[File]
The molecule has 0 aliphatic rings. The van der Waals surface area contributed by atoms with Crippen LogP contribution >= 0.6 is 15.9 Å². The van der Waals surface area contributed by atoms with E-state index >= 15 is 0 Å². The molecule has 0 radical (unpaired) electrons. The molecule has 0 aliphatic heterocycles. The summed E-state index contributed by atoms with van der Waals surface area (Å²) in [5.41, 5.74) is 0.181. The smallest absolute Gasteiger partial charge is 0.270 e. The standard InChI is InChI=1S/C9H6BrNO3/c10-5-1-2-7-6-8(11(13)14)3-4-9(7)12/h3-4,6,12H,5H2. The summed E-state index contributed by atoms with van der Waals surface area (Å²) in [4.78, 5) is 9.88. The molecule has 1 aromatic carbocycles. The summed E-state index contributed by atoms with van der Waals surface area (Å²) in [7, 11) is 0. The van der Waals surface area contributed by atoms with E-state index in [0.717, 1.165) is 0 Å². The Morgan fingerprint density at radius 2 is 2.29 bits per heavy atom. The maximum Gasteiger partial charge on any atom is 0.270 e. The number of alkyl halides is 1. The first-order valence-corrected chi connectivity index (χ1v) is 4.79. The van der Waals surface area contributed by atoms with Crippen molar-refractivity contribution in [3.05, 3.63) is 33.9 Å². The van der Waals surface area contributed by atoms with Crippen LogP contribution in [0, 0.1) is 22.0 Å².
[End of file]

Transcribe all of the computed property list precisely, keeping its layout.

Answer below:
The molecule has 0 aliphatic rings. The van der Waals surface area contributed by atoms with Crippen LogP contribution >= 0.6 is 15.9 Å². The van der Waals surface area contributed by atoms with E-state index >= 15 is 0 Å². The molecule has 0 radical (unpaired) electrons. The molecule has 0 aliphatic heterocycles. The summed E-state index contributed by atoms with van der Waals surface area (Å²) in [5.41, 5.74) is 0.181. The smallest absolute Gasteiger partial charge is 0.270 e. The standard InChI is InChI=1S/C9H6BrNO3/c10-5-1-2-7-6-8(11(13)14)3-4-9(7)12/h3-4,6,12H,5H2. The summed E-state index contributed by atoms with van der Waals surface area (Å²) in [4.78, 5) is 9.88. The molecule has 1 aromatic carbocycles. The summed E-state index contributed by atoms with van der Waals surface area (Å²) in [7, 11) is 0. The van der Waals surface area contributed by atoms with E-state index in [0.717, 1.165) is 0 Å². The Morgan fingerprint density at radius 2 is 2.29 bits per heavy atom. The maximum Gasteiger partial charge on any atom is 0.270 e. The number of alkyl halides is 1. The first-order valence-corrected chi connectivity index (χ1v) is 4.79. The van der Waals surface area contributed by atoms with Crippen molar-refractivity contribution in [3.05, 3.63) is 33.9 Å². The van der Waals surface area contributed by atoms with Crippen LogP contribution in [0, 0.1) is 22.0 Å².